10 Years After

It looked like countless other crashes on countless other racetracks where countless other drivers bounded out of their cars with injuries no more severe than bruised egos. The wreck seemed so inconsequential that the TV cameras didn’t even linger on it, choosing instead to follow the lead cars as they crossed the finish line of the Daytona 500. It wasn’t until after the broadcast was over that the almost incomprehensible news was reported: Dale Earnhardt-NASCAR’s biggest and baddest icon-had been killed in what appeared, at first glance, to be the motorsports version of a fender bender.

February marks the tenth year since Earnhardt’s shocking death. In many respects, stock-car racing hardly seems to have changed since that black day on the high banks of NASCAR’s signature track. Bring up a YouTube video of the 2001 Daytona 500, and you’ll be surprised by how much it looks and sounds like this year’s edition of the race. But NASCAR lost more than a superstar when Earnhardt was killed. It also lost one of its last direct links to the hardscrabble Southern roots that made stock-car racing unique and gave NASCAR Nation its claim to sports exceptionalism.

Contrary to the romanticized creation myth, NASCAR wasn’t formed to give moonshine runners a place to legally practice the skills they’d honed outrunning federal revenuers. From the beginning, fans and participants were drawn almost exclusively from working-class enclaves in the South. Super-rich car owners such as Carl Kiekhaefer were demonized, and NASCAR founder Bill France kept Detroit automakers under his thumb. It’s no coincidence that many of the sport’s early stars emerged from small towns in the North Carolina Piedmont-places like Olivia (Herb Thomas), Randleman (Lee Petty), Newton (Ned Jarrett), and Ingle Hollow (Junior Johnson).

Earnhardt grew up in Kannapolis, a cotton-mill town where his father, Ralph, wrenched on his own short-track race cars. Earnhardt himself served a long blue-collar apprenticeship before earning a full-time Cup ride at the advanced age of twenty-eight. Despite his upbringing, Earnhardt was nobody’s idea of a hillbilly. He was one of the first drivers to capitalize on the lucrative market for branded collectibles, and he started a top-tier race team of his own even while he continued to drive the black number 3 for Richard Childress. (He owned the cars that finished 1-2 in his last race.) But even though he was a millionaire many times over, Earnhardt’s accent and attitudes continued to resonate on factory floors and tobacco farms, in barbecue joints and hunting blinds.

Earnhardt was killed while NASCAR was in the midst of unprecedented growth. But after peaking in the mid-2000s, stock-car racing has been shedding fans and sponsors. Part of theproblem has been the loss of throwback personalities like Earnhardt. Although his son is immensely popular, Dale Jr. appeals to a younger, hipper demographic. (He’s a video-game junkie who’s appeared in a Jay-Z music video.) Since Earnhardt’s death, eight of the ten Cup championships have been won by Jimmie Johnson, Jeff Gordon, and Tony Stewart, who all grew up-in California and Indiana-steeped in other forms of motorsport and who migrated to stock cars purely out of mercenary motives.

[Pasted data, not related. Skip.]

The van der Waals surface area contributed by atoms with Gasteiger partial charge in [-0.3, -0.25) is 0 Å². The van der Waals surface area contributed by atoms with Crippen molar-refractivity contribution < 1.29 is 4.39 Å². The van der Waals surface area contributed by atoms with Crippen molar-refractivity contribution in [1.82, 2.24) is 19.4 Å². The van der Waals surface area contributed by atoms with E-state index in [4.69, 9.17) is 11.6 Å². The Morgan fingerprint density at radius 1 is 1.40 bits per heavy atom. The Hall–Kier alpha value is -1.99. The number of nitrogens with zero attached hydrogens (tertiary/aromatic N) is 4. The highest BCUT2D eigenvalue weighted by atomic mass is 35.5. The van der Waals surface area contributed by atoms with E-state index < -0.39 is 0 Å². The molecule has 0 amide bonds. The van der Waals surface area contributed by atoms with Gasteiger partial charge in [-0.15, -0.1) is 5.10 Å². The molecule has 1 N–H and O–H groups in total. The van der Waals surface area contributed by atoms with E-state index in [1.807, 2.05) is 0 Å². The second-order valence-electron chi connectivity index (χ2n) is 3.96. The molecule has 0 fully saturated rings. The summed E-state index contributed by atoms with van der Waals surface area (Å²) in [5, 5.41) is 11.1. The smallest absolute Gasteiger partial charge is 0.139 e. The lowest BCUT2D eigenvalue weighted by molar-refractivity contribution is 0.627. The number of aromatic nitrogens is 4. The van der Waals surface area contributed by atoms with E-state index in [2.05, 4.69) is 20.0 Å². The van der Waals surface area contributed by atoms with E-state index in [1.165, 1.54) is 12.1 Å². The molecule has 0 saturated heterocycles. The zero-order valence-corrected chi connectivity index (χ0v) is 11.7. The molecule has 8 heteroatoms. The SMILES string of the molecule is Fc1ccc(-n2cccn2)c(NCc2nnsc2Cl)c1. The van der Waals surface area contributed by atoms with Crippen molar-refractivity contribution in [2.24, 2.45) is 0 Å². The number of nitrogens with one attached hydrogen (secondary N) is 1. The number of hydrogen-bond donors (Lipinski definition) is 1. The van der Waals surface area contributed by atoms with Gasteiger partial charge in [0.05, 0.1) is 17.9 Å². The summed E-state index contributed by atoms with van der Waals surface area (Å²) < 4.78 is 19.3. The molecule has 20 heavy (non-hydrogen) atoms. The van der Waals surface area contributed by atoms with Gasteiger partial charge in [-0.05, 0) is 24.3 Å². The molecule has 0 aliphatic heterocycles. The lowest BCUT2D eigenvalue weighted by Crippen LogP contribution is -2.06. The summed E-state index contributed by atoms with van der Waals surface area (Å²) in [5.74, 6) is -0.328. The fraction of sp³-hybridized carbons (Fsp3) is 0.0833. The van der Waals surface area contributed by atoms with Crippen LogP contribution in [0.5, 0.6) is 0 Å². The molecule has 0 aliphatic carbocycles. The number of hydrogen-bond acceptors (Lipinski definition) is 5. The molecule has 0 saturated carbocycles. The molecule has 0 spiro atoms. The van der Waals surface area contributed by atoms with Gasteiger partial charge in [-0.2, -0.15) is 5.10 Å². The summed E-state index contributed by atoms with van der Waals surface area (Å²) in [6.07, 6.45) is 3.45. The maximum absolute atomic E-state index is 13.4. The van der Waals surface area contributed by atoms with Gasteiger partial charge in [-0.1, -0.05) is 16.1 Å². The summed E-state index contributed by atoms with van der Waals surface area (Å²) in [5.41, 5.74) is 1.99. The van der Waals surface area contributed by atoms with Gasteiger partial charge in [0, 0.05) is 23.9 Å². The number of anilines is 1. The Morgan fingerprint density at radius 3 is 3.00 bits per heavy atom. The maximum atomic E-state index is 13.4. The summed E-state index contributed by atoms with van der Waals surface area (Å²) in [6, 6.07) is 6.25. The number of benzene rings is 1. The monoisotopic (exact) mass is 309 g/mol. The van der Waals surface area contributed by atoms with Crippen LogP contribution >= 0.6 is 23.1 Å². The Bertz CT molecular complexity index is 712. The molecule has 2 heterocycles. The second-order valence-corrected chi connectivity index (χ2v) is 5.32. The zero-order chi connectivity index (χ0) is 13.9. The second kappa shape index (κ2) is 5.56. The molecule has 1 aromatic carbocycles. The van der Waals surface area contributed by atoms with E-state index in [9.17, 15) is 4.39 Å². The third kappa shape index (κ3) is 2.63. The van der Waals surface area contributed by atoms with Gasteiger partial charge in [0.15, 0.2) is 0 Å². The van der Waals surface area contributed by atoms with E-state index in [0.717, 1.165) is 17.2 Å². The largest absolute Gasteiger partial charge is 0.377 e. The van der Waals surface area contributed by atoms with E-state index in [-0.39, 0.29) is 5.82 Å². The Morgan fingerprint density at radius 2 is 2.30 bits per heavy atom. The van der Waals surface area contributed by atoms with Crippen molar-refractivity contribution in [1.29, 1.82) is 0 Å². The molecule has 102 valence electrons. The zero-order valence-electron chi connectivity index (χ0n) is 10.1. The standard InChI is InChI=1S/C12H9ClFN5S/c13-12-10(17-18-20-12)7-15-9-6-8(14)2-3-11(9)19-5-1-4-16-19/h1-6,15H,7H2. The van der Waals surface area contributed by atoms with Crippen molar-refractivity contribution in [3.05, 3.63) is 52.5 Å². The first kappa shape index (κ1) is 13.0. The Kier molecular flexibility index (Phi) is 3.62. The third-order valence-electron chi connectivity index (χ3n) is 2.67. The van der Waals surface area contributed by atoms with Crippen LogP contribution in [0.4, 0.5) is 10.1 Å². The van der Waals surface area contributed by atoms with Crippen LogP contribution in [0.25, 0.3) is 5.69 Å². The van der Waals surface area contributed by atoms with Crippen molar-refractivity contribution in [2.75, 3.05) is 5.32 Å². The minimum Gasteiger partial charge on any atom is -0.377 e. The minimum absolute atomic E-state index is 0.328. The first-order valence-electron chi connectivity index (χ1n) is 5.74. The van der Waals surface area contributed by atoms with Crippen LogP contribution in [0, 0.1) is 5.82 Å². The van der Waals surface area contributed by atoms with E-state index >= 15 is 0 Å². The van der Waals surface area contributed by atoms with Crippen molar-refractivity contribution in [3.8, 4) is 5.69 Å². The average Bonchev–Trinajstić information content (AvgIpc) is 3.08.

Stock-car racing now features all the trappings of mainstream sports: The interminable season. The established franchises. The playoff system. The multimillion-dollar payouts. The elaborate pregame and postgame shows. The PR machinery. The corporate tie-ins. In its quest to challenge baseball, football, and basketball, NASCAR has homogenized its product and moved farther and farther away from what made it so popular in the first place.

One thing that used to distinguish racing from stick-and-ball sports was the very real threat of drivers being killed. Historically, NASCAR had been almost criminally negligent on the safety front. The year before Earnhardt died, no fewer than three NASCAR drivers were killed in accidents that were eerily similar to his. Essentially, each of these tragedies were written off as “one of them racin’ deals.” But after the public outcry prompted by Earnhardt’s death, NASCAR belatedly took action, and the element of physical risk has virtually disappeared from stock-car racing.

Nobody can in good conscience say that Sprint Cup would be better if more drivers were killed. But there’s no question that confronting danger is one of the factors that makes racing so compelling. Thanks to the broad reach of television and tracks in places like Chicago and Los Angeles, just about everybody is now familiar with the spectacle of bellowing V-8s propelling gaudily painted leviathans at speeds of 200 mph. As a result, stock-car racing-one of the original extreme sports-now seems tame next to the contrived drama of drifting, freestyle motocross, and cage fighting. Dale Earnhardt was killed ten years ago this February. With him, it turns out, died the notion of NASCAR exceptionalism.

Daytona 500 THEN (1960) and NOW (2010)

Top qualifying speed:
Then: 151.556 mph
Now: 191.188 mph

Cars on track:
Then: 68
Now: 43

Approximate race-car cost:
Then: $5000
Now: $250,000

1st Place Winnings:
Then: $19,600
Now: $1,514,649

Margin of Victory:
Then: 23 sec.
Now: 119 sec.

Safety measures implemented by NASCAR since Earnhardt’s death:

  • Full-face helmets must be worn by all drivers.
  • Head-and-neck restraints (HANS devices) must be worn by all drivers.
  • SAFER barriers (soft walls) were installed at all major NASCAR-sanctioned oval tracks.
  • Six-point racing harnesses replaced traditional five-point restraints.
  • NASCAR’s “car of tomorrow” began development with a focus on driver safety; the car is used by the NASCAR Sprint Cup Series today.

Number of race-car driver fatalities at Daytona International prior to Dale Earnhardt’s death: 22
Since Earnhardt’s death: 0